Not used for a couple of weeks = Flat Battery

I went out to move the car out of my way, so that I could sort the garage.

Guess what?

No starter, no lights, no anything.

Only an idiot would forget to keep his car charged during the Lock in!

It’s been in there for, about, 3 weeks!


1 Like

If it was dead in three weeks, it was probably shagged anyway.

May just be the battery terminal connections if there are no lights whatsoever? First thing I’d do is disconnect them, clean them up and try it again…

Not necessarily, some modern cars have a higher parasitic drain than the older ones, and can drain a battery in 2-3 weeks of no use.

My car is fairly modern with all sorts of electronics. My wif and I had a six week stay in USA with the car parked close to the airport. I have to admit I had concerns about the battery. It was fine.

Had to fit a new battery to daughters car the other day after two weeks, it was ten years old. I recommend going out every day and giving them a short turnover…

That’s fine BUT you must let the car run at idle speed for 10+ minutes every time you do it.

Does it charge the battery if you just leave it ticking over same as when you’re defrosting icy windows? If so, how long does it need to run for?

It is funny how for years manufacturers would fit smaller and smaller batteries, My Mitsubishi Starwagon had a tiny battery but along came engine management computers and suddenly batteries got bigger and bigger. My son’s Nissan Navara has two large starter batteries though my similar Isuzu Dmax gets away with one. (I don’t know the Amp hrs but that is generally just a function of size.)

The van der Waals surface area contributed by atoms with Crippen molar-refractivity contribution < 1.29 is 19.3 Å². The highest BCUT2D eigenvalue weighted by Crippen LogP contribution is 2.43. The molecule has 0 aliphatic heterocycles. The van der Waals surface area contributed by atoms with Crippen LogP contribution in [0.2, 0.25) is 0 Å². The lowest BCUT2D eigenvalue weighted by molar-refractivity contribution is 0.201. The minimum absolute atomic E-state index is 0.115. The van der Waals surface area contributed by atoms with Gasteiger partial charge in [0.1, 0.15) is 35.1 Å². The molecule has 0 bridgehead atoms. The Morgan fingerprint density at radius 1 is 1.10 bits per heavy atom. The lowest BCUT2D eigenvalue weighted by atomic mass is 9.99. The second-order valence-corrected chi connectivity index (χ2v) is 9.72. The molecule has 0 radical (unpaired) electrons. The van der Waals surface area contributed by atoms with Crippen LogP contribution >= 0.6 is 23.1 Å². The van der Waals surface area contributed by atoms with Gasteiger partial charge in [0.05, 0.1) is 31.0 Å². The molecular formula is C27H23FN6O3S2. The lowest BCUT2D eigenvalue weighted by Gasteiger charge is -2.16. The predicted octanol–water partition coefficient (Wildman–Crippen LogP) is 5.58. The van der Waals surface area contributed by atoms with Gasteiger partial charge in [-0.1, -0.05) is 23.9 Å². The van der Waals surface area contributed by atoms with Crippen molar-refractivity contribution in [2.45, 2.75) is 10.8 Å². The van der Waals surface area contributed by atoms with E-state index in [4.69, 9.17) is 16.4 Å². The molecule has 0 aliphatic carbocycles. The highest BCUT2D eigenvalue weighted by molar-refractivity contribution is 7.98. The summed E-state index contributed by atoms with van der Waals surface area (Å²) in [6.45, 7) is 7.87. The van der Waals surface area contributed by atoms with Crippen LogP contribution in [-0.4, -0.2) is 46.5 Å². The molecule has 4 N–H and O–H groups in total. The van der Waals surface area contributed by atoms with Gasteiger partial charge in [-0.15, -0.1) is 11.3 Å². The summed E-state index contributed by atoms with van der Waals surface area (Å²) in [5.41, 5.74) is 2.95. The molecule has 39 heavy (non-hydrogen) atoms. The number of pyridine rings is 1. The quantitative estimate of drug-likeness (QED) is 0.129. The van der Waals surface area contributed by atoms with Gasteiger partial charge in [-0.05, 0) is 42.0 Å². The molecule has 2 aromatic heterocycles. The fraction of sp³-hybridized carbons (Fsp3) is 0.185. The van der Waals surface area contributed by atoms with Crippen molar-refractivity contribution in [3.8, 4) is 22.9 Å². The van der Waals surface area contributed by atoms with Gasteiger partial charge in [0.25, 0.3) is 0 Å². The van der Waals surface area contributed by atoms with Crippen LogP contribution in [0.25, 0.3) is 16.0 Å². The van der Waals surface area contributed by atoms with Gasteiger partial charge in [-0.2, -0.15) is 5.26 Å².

I do agree however that if it completely discharged in a couple of weeks it needs changing assuming, as someone else pointed out, it is not corroded terminals.

Yes it does. I was told that it takes about 10 minutes to replace the energy used by starting but I would double that if the battery is a bit dodgy.

Having said that a good battery should have many starts in it without recharging.

I’ve been starting mine up. I remembered to put petrol in before lockdown thank heavens!

Fuel is much cheaper now though. 88c/L in some servos.

All well after recharging the battery.

Ran a quick check, on the Hyundai i40, to see what the current usage is when switched off.

Even though it’s a huge battery, the drain is quite high due to what’s still connected when switched off, i.e. Alarm system.